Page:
Sportfishing Adventures - - Conservation - Text by BTT Staff, pho­tos by Dr Aa­ron Adams

The mis­sion of Bo­ne­fish & Tarpon Trust is to conserve and res­tore bo­ne­fish, tarpon and per­mit fi­she­ries and ha­bi­tats through re­search, ste­ward­ship, edu­ca­tion and ad­vo­ca­cy. Through science-ba­sed ap­proaches, BTT is wor­king to pro­tect and en­hance heal­thy, func­tio­ning flats fi­she­ries and ha­bi­tats in the Wes­tern He­mis­phere, and res­tore those in de­cline. BTT is exe­cu­ting its mis­sion by part­ne­ring with uni­ver­si­ties and ins­ti­tu­tions ha­ving the ex­per­tise to conduct re­search pro­jects de­si­gned by BTT scien­tists.

In the Flo­ri­da Keys and South Flo­ri­da, BTT is wor­king to de­ter­mine and ad­dress the causes of de­cli­ning bo­ne­fish po­pu­la­tions. BTT has de­fi­ned a se­ries of re­search steps that will lead to ac­tio­nable know­ledge to im­prove the Keys flats fi­she­ry. We will ad­vo­cate for those ac­tions that will pro­tect and res­tore the fi­she­ry and ha­bi­tats. BTT is al­so wor­king to im­prove the ma­na­ge­ment of Flo­ri­da’s per­mit fi­she­ry and the re­gu­la­tions ne­ces­sa­ry to en­sure a heal­thy tarpon fi­she­ry throu­ghout the Gulf of Mexi­co, Sou­theast Uni­ted States and Ca­rib­bean.

BTT was foun­ded in 1997 by a group of six an­glers concer­ned that the bo­ne­fish po­pu­la­tion in the Flo­ri­da Keys was de­cli­ning and no­bo­dy was ta­king ac­tive steps to mo­ni­tor or re­verse it. They re­sol­ved to learn more about the causes of the de­cline and contrac­ted with Uni­ver­si­ty of Mia­mi to search exis­ting li­te­ra­ture and prior stu­dies on the is­sue, of which there was ve­ry lit­tle. A few years la­ter, the group for­med Bo­ne­fish and Tarpon Un­li­mi­ted, and brought to­ge­ther a group of 60 Foun­ding Mem­bers re­pre­sen­ting the "Who's Who" of salt­wa­ter flats fishing. In the ear­ly days, the board ki­cked off ini­tial re­search pro­jects, wor­ked to build pu­blic awa­re­ness and re­cruit mem­bers. Ini­tial re­search ef­forts fo­cu­sed on bo­ne­fish tag­ging to col­lect much-nee­ded da­ta on po­pu­la­tion ba­se­line, size, growth, and range of mo­ve­ment and sa­tel­lite tag­ging of tarpon to learn more about their mo­ve­ment pat­terns.

As the or­ga­ni­za­tion and fun­ding grew, so did BTU's scope of work. The first Bo­ne­fish and Tarpon Re­search Sym­po­sium was held in 2003, brin­ging to­ge­ther 20 par­ti­ci­pa­ting scien­tists and a large group from the pu­blic. The next sym­po­sium was held th­ree years la­ter (and eve­ry th­ree years since), hos­ting 35 scien­tists. This re­pre­sen­ted si­gni­fi­cant pro­gress from BTU's foun­ding six years ear­lier when no­bo­dy was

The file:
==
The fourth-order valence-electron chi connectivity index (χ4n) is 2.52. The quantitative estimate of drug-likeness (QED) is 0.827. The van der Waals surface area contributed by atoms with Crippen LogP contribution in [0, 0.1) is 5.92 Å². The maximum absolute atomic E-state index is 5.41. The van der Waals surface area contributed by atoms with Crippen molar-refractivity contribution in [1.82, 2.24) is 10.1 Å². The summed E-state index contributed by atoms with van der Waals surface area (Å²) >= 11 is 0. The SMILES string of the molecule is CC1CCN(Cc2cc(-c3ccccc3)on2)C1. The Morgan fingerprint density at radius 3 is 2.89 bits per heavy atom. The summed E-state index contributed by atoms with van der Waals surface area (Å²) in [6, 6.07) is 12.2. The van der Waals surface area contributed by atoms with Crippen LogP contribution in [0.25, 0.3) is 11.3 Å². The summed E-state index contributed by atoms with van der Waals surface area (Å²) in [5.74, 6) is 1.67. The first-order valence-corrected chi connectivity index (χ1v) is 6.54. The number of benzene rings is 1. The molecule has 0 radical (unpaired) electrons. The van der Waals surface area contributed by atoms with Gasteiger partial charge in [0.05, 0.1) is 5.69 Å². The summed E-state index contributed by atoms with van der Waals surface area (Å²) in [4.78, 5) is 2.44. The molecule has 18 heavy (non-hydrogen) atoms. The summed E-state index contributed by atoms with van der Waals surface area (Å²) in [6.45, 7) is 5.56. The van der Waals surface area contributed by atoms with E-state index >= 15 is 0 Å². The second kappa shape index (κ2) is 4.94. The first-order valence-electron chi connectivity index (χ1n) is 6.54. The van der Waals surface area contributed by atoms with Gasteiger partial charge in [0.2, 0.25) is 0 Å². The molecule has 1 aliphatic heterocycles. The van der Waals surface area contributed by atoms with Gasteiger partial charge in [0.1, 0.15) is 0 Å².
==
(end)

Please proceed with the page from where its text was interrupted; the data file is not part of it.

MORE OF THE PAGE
ac­ti­ve­ly en­ga­ged in bo­ne­fish or tarpon re­search. In 2009, BTU be­came Bo­ne­fish & Tarpon Trust (BTT). The fol­lo­wing year, the first is­sue of the Bo­ne­fish & Tarpon Trust Jour­nal was pu­bli­shed, which high­ligh­ted the re­search and conser­va­tion ef­forts for bo­ne­fish, tarpon and per­mit and their ha­bi­tats. The cir­cu­la­tion the first year was 2,500 and has since grown to over 15,000, fo­cu­sing not on­ly on re­search and conser­va­tion but al­so fishing ar­ticles, an­gler pro­files, pho­tos and more.

Around 2010, BTT be­gan to broa­den its geo­gra­phic scope, fo­cu­sing re­search and conser­va­tion ef­forts in the Ba­ha­mas, Cu­ba, Be­lize and Mexi­co and ex­pan­ding its work to in­clude per­mit. In recent years, BTT has ap­plied its scien­ti­fic cre­di­bi­li­ty and re­search ef­forts to po­li­cy and re­gu­la­tion ad­vo­ca­cy in Flo­ri­da and throu­ghout the Ca­rib­bean. This has in­clu­ded work with the Flo­ri­da Fish and Wild­life Conser­va­tion Com­mis­sion (FWC) to re­vise and im­prove re­gu­la­tions for bo­ne­fish, tarpon, per­mit and bar­ra­cu­da, and work in the Ba­ha­mas to create 6 na­tio­nal parks to pro­tect cri­ti­cal bo­ne­fish spaw­ning lo­ca­tions BTT iden­ti­fied from fu­ture de­ve­lop­ment.

BTT conti­nues to work with a num­ber of col­la­bo­ra­ting ins­ti­tu­tions to ex­pand our know­ledge of the fi­she­ries through re­search, edu­cate the pu­blic about is­sues fa­cing the fi­she­ries, and is wor­king with FWC and other agen­cies at the na­tio­nal and in­ter­na­tio­nal le­vel to im­prove the conser­va­tion re­gu­la­tions for bo­ne­fish, tarpon, per­mit and their ha­bi­tats. For more in­for­ma­tion on our work, please vi­sit our Pro­jects Page. By be­co­ming a mem­ber, you will help sup­port us in our mis­sion to conserve and pro­tect tarpon, bo­ne­fish, and per­mit fi­she­ries for fu­ture ge­ne­ra­tions. To learn more or be­come a mem­ber, click here

Ju­ve­nile per­mit re­quire san­dy, wind­ward beaches as nur­se­ry ha­bi­tat.

Re­search in the Ba­ha­mas found bo­ne­fish spawn off­shore, at night, near full and new moons bet­ween late Oc­to­ber and April.

Round-trip spaw­ning mi­gra­tions of over 100 miles ap­pear to be com­mon for bo­ne­fish. Pho­to: Nick Ro­berts.

Sa­tel­lite tag­ging de­mons­tra­ted that adult tarpon are ca­pable of long-dis­tance mi­gra­tions.

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